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Gregory S. DuPont May 10, 2022

Meat Loaf, born Marvin Lee Aday, passed away in January of 2022 at the age of 74. The singer behind 1977’s Bat Out of Hell—one of the best-selling albums of all time—experienced ups and downs throughout his life. He hit rock bottom with his 1983 bankruptcy but rode a 1990s career rebirth to newfound financial success. The musician, actor, and producer’s net worth was estimated to be $40 million at the time of his passing.

There is no questioning that this rock and roll icon left a hole in the music industry at his death. And there are still unanswered legal questions about the fate of Meat Loaf’s estate. Many stars, including Jimi Hendrix, Aretha Franklin, Prince, and Michael Jackson all died without wills, sparking long legal battles among surviving family members. Here is what we know, and what we don't know, about Meat Loaf's estate plan and legacy.



Meat Loaf titled his 1999 autobiography To Hell and Back. Described as a “rags-to-riches-to-rags-to riches” tale, it encapsulates a life that seemed to have few dull moments.

Many would describe Meat Loaf’s style as theatrical, which makes sense as he started his entertainment career in stage acting. Meat Loaf appeared on Broadway in Hair and The Rocky Horror Picture Show, and in the Rocky Horror film, before releasing his first album, Bat Out of Hell, in 1977.

The album became the third-best-selling album in history, but its success sent Meat Loaf into a downward spiral of drugs, erratic behavior, and broken relationships. In 1983, facing dozens of lawsuits from his musical partner, Jim Steinman, Meat Loaf filed for bankruptcy.

From there, Meat Loaf slowly ascended once again to the top of the charts. He reconciled with Steinman, and the two collaborated on the successful comeback album, Bat Out of Hell II. By the time of his death, Meat Loaf had appeared in hundreds of TV shows, gained prominence in the younger generation's culture due to his roles in Waynes World and Fight Club, married twice, and had two children.



Although Meat Loaf’s $40 million net worth is relatively small compared to other celebrities, it is still a considerable inheritance to leave behind. Presumably, his fortune will go to his second wife, Deborah, and his two daughters from his first marriage, Pearl and Amanda.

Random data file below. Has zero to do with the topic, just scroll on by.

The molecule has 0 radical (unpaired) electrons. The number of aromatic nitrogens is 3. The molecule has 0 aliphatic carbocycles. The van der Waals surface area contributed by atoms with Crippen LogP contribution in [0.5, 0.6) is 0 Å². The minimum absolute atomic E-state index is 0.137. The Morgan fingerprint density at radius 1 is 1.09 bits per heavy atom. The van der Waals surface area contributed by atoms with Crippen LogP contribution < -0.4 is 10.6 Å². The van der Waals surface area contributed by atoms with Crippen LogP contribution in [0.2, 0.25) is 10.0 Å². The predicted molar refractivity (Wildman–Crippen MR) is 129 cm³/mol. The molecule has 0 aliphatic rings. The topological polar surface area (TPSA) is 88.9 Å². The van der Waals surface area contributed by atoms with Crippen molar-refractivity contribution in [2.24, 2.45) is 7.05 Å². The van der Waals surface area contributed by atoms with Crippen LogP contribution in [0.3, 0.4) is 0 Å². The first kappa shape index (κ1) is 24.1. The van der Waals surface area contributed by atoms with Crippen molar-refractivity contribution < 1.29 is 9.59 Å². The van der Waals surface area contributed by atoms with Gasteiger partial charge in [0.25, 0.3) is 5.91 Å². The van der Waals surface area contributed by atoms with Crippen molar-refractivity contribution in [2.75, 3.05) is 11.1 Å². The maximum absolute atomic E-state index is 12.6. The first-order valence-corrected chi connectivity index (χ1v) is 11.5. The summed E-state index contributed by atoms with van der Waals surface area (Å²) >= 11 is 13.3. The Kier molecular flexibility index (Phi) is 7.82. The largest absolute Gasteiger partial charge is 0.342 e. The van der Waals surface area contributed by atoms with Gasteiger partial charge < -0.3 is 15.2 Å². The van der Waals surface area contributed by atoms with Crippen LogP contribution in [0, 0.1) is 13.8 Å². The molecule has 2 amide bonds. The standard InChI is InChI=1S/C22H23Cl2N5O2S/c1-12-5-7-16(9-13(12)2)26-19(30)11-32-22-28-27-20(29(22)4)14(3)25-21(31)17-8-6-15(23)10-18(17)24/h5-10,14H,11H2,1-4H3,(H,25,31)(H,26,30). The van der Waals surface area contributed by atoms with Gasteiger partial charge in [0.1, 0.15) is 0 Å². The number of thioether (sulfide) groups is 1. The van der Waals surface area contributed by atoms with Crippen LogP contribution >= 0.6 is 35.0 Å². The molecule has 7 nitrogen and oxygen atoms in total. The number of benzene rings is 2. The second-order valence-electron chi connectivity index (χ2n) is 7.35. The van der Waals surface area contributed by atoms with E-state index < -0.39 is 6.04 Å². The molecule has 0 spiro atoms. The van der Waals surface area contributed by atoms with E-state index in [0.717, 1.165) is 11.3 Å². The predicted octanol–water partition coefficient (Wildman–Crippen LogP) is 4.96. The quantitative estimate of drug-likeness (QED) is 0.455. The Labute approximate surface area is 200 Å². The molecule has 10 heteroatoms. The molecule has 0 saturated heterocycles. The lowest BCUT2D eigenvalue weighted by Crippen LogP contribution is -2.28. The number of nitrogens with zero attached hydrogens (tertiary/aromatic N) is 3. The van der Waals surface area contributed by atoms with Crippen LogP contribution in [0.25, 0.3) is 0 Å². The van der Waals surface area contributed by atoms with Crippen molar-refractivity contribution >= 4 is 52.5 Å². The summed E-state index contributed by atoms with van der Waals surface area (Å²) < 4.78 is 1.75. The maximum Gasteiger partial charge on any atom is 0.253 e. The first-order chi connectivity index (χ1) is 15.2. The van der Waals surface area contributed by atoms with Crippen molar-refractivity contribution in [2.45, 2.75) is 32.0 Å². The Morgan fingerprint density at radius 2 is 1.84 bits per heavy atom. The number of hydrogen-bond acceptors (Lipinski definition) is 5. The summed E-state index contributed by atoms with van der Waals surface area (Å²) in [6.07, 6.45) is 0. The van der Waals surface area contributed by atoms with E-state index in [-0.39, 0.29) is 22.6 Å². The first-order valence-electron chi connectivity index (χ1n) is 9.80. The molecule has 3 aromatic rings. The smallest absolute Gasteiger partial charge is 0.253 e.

Because Meat Loaf was known for giving money to charities, he may also have included charitable giving in his estate plan—assuming he had one.

Due to the size of Meat Loaf's estate, experienced estate planning attorneys everywhere hope that his documents addressed the following issues.

Estate Tax and the Lifetime Exemption

While most people do not have to worry about the federal estate tax, it can come into play for high-net-worth individuals like Meat Loaf. However, excessive estate tax can be avoided through proper estate planning.

In general, the estate of someone who dies in 2022 is not subject to the estate tax if their estate is worth less than $12.06 million. This number takes into account all of their assets: cars, real estate, bank accounts, retirement accounts, investments, etc.

There are a few ways to lessen the value of your estate and thus avoid the estate tax. One is by gifting. The amount of the lifetime gift tax exemption is tied directly to the estate tax. Based on the gift tax exemption, an individual can give away some of their wealth to their intended beneficiaries during their lifetime without being taxed.

An estate worth $40 million, such as Meat Loaf’s, will owe estate tax. But, there are more ways to avoid or defer paying the tax. One way would be to use the unlimited marital deduction and leave everything to his wife. This option allows someone to transfer all of their assets to their US-citizen spouse at any time—including at the time of their death—without incurring gift or estate tax.